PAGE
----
Proportional Representation: Proportional Representation is a controversial variable in an electoral system and which should not behave been encouraged. The maintenance of PR with the appointment of 5 members from a slate of 12 instead of 6 members from a slate of 6 is not going to improve the system.

Let us apply it to the 2012 election.

The island votes obtained by each party for the election in Feb. 2012 were as follows:

OPR

MR

FPR

MIR

Total votes

10230

9 202

2 333

102

% of votes

46.78%

42.08 %

10.67 %

0.47%

No. of elected Regional Members

8

4

0

0

The threshold for the eligibility of PR is 10%. So, 3 parties are qualified-OPR, MR and FPR. The allocation of the 5 proposed PR seats will be as follows;

MR will receive 3 PR seats while FPR will receive 2 PR seats. OPR will not receive any PR seat. The final result will be as follows;

OPR

MR

FPR

MIR

TOTAL

No. of Regional Members

8

4

0

0

12

No. of Island Members. (PR)

0

3

2

0

6

TOTAL

8

7

2

0

17

OPR has crossed the barrier of 7 seats. Therefore, it will be allocated 3 PR seats. The final result would be as follows:

OPR

MR

FPR

MIR

TOTAL

No. of Regional Members

8

4

0

0

12

No. of Island Members.
(PR)

*3

3

2

0

6

TOTAL

11

7

2

0

20

The ruling party will have 11 seats and the other parties will, together have 9 seats. This majority will continue to prevail because any member leaving the party will be replaced by another member from the party list.

However, some fundamental questions arise. This can be illustrated by a case study.

CASE STUDY 1

Party A has 8 elected members who are democratically elected by the people. The party gets 3 PR members who are the choices of the party leader. This party has 11 members in all while the opposing parties have only 9 members. The stability of the party is ensured because any member who resigns from the party will be replaced by members on the party list.

Let us consider this scenario and then come to a conclusion. Let us suppose that the Leader of the party deviates from the original party line and wants to go in a direction which does not have the approval of 5 of the elected members. The 5 members resign as a sign of protest because action may be against the wish of the people. The party list had 12 members. 3 were nominated and 9 are still on the list. The 5 elected members are replaced by the leader’s choice from the party list. Now this party is left with the Leader, 2 elected members and 8 nominated members. At a point of time, the remaining two elected members of the party are frustrated because more responsibilities are assigned to the nominated members. They resigned as a sign of discourage and resentment. They are replaced by 2 other members from the party list which still had 4 remaining members on the list and the party continues to govern in serenity.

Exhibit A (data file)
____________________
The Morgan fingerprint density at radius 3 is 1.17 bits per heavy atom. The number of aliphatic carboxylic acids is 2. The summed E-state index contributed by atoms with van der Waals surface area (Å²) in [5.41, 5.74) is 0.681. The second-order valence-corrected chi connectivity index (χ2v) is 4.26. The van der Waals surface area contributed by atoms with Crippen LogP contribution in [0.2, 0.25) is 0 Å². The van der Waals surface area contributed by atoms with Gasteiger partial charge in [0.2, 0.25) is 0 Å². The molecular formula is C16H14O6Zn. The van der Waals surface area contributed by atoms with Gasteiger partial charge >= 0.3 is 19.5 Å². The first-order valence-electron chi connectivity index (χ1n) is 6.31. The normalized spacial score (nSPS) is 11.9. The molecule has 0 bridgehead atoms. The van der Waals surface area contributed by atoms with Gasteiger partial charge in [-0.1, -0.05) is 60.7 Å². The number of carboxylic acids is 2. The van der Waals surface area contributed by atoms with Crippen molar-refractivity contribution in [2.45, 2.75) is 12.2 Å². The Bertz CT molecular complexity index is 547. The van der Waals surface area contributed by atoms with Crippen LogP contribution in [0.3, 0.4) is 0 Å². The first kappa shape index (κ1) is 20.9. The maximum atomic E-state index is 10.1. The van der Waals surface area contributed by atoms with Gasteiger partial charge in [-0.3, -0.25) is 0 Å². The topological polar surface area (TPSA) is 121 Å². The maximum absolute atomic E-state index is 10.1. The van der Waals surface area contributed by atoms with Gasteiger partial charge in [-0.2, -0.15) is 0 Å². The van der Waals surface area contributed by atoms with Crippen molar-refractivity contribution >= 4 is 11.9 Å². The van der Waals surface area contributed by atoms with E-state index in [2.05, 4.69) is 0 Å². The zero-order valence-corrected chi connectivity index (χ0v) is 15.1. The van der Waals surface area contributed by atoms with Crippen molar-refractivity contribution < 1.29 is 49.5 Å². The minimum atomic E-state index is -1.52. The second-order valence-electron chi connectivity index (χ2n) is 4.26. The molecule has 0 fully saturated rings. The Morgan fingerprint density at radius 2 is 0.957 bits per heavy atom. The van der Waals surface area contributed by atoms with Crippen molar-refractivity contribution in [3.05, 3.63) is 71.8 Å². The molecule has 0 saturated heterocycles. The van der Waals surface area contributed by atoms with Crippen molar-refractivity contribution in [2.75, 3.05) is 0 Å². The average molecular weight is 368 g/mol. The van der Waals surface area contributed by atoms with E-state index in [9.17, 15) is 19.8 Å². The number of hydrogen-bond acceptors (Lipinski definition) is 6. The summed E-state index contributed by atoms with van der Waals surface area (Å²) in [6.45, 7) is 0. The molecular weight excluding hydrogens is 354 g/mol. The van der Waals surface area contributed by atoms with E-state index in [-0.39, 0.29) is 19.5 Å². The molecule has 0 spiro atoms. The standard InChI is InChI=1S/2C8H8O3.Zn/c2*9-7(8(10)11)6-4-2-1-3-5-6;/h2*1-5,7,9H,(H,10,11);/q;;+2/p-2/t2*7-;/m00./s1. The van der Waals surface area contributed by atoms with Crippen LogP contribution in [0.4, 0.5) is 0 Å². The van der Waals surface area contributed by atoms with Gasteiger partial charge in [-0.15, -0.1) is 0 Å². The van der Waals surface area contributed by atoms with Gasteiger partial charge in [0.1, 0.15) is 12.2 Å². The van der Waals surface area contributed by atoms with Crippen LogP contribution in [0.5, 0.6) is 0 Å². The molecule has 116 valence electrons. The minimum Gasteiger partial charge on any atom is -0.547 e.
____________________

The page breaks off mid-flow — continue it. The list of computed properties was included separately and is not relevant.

In the end, the leader remains the only democratically elected member of the party while all the 7 other democratically elected members are systematically eliminated and replaced by those on the party list.

Questions that arise

1. Does it sound ethical to replace 7 of the democratically elected members and govern with 10 members from PR?

2. Have we not elevated the party leader to a very high rank?

3. Is the leader not going to have dictatorial attitudes?

4. Will it be democratic for a party to govern after replacing 7 elected members by 7 who are non-elected members chosen by the party leader?

If this is the case, is it not going to encourage the Central Government to “buy” only the Leader and impose its own policy on the island.

If only 5 PR seats are to be allocated, the party list should have only 5 people and no more so that not more than PR seats can be obtained by any party.